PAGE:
At 3 a.m. the street cooks delivered their delicacies straight to the car. I placed the steel platters on my bare lap and my thighs burned, my fingertips oily as we ripped the potato parathas fragrant with ginger. We shared charcoal-grilled goat kebabs rolled inside kerchief-thin roomali roti. We gobbled juicy pork momos prepared in steamers strapped to bicycles, served with an incendiary red chutney that set my lips on fire.

In those early hours I was one of a handful of women there, surrounded by a carnival of men. Popping the last momo into my mouth, just as dawn broke upon Delhi’s centuries-old tombs and spires, I often wondered drunkenly: Why would I ever cook for a man when I was clearly the one meant to be eating?

When, at 22, I got accepted into a graduate writing program in England, I thought I’d finally found a ticket to the 21st century.

I imagined a glamorous reprieve abroad, but the quiet hamlet in rural Cornwall turned out to be the opposite. For the first month I subsisted on soggy heat-and-eat pastas that I hid under a shower of chile flakes. The frozen curries all tasted the same—sweet and bland—smelling of a mysterious condiment called “curry powder.” Friendless, I loitered alone on the white pebbled beaches. It rained constantly and water seeped into my boots.

On one walk, three different people complimented my “good English” and a seagull nearly pooped on my head. I returned to my dorm exhausted and fell asleep fully clothed, still in my wet socks, longing for the deep funk of my mother’s dal and the grounding heft of my family’s dining table. But the kitchen was as alien to me as this new country.

When I woke up I unpacked the spices my mother had placed in my luggage, “just in case.” In my sparse dorm kitchen, I carefully measured out oil and set a pan on high heat. The next few minutes were a series of petite disasters—the cumin seeds charred when I added them to the too-hot oil. I burned the coriander powder. I scorched the onion. The potatoes somehow were half-cooked and half-singed.

I repeated this ceremony every evening for the next week, burning my spices each night, ending with a morose dinner of white bread spread with I-CAN’T-BELIEVE-IT’S-NOT-BUTTER. I was thankful for the pre-softened not-butter and the toaster that did not demand any skills. All my life I had focused so hard on succeeding in the non-domestic that admitting I couldn’t even feed myself felt like the sharpest failure.

And so, as always, I turned to my mother for help, confessing my kitchen calamities to her over Skype. She laughed and said, Let’s cook.

Now? I said, surprised. She nodded nonchalantly. I grabbed my pan and we got to work.

Over the next few weeks, my mother taught me how to cook by sight, smell, touch, and instinct. Every day I burned the spices a little less, learning how to balance flavors more. Under Ma’s guidance, I slowly mastered flambéing ghee for smoked raita, making rotis that ballooned like pufferfish over blue gas flames, cooking fragrant basmati so each grain remained long, soft, distinct.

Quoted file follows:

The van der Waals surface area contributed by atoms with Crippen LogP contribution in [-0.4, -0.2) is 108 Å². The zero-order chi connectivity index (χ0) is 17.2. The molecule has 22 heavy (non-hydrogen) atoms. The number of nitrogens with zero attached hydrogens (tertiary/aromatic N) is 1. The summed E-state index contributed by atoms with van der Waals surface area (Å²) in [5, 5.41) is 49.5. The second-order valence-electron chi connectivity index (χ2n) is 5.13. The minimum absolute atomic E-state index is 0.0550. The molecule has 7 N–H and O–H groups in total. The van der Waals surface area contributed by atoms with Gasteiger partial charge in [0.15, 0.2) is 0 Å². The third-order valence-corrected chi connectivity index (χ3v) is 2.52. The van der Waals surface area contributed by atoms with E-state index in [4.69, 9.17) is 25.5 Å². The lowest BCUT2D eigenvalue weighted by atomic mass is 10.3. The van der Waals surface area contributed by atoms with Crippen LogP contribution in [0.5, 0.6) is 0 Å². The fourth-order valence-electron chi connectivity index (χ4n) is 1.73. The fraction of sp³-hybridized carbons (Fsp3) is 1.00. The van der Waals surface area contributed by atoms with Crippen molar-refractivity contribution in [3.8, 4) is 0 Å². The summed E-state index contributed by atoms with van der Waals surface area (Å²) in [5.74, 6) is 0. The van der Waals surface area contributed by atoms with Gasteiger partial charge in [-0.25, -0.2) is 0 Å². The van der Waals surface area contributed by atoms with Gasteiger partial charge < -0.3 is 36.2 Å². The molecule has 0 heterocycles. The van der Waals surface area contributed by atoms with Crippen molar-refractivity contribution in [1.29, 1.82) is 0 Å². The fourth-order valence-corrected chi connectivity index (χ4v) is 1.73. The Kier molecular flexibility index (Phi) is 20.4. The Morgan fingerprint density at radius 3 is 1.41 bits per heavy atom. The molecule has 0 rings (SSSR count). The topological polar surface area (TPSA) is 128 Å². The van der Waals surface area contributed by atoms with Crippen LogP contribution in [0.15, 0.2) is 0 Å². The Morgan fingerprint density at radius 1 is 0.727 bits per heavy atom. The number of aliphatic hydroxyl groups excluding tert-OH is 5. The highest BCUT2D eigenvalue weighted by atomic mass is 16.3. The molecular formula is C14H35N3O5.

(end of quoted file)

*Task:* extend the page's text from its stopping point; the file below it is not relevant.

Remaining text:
As we cooked together we reminisced how she used to bake birthday cakes for my sister and me in toaster ovens. How she unearthed dusty bottles of soy sauce in small-town grocery stores. How she clipped recipes from English-language magazines and made us pizza, puddings, and tortillas from scratch. Ma cooked and opened the world for us. In a society that constantly devalued girls, she raised two strong daughters, only ever asking us to focus on ourselves. Go play, enjoy, be yourself, she told us—a radical act for women even today.

Oppression is a big word, but it manifests in small ways. My mother reminded me how my village grandmothers had little power and it was the kitchen where they found respite. In the chai-colored courtyards of their mud homes, village women gathered to cook communal meals on wood fires, roll out potato chips, wash wheat, pickle limes in mustard oil. The women sang, swapped life stories, and corralled relief in their culinary sisterhood, a smidgen of agency in a culture that repeatedly denied them.

I had rejected cooking to assert my independence. But food for me was home itself. Family recipes were codas that held memories of grandmas who squatted in front of open fires and, like alchemists, turned ingredients into inheritance. When I was ready for it, my mother had passed on this legacy to me.

Two months later on a wet Cornwall afternoon, I braised small eggplants in a sauce of coconut, peanuts, and tamarind. I simmered dal with chunks of unripe mango and set it ablaze with a chhonk of asafetida and chiles. I roasted cumin seeds on a skillet, placed them in my palm, and crushed them with my thumb the way I had seen my mother do innumerable times.

After setting the table for one, I balanced the laptop on a tower of books and clipped the webcam on top. When my mother called I showed her the feast. I wished I could feed Ma this hot food the way she had fed me all my life. But I was at peace. From halfway around the world, my mother had gifted me the exquisite pleasure of feeding myself.

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This post originally appeared on Bon Appétit and was published January 6, 2021. This article is republished here with permission.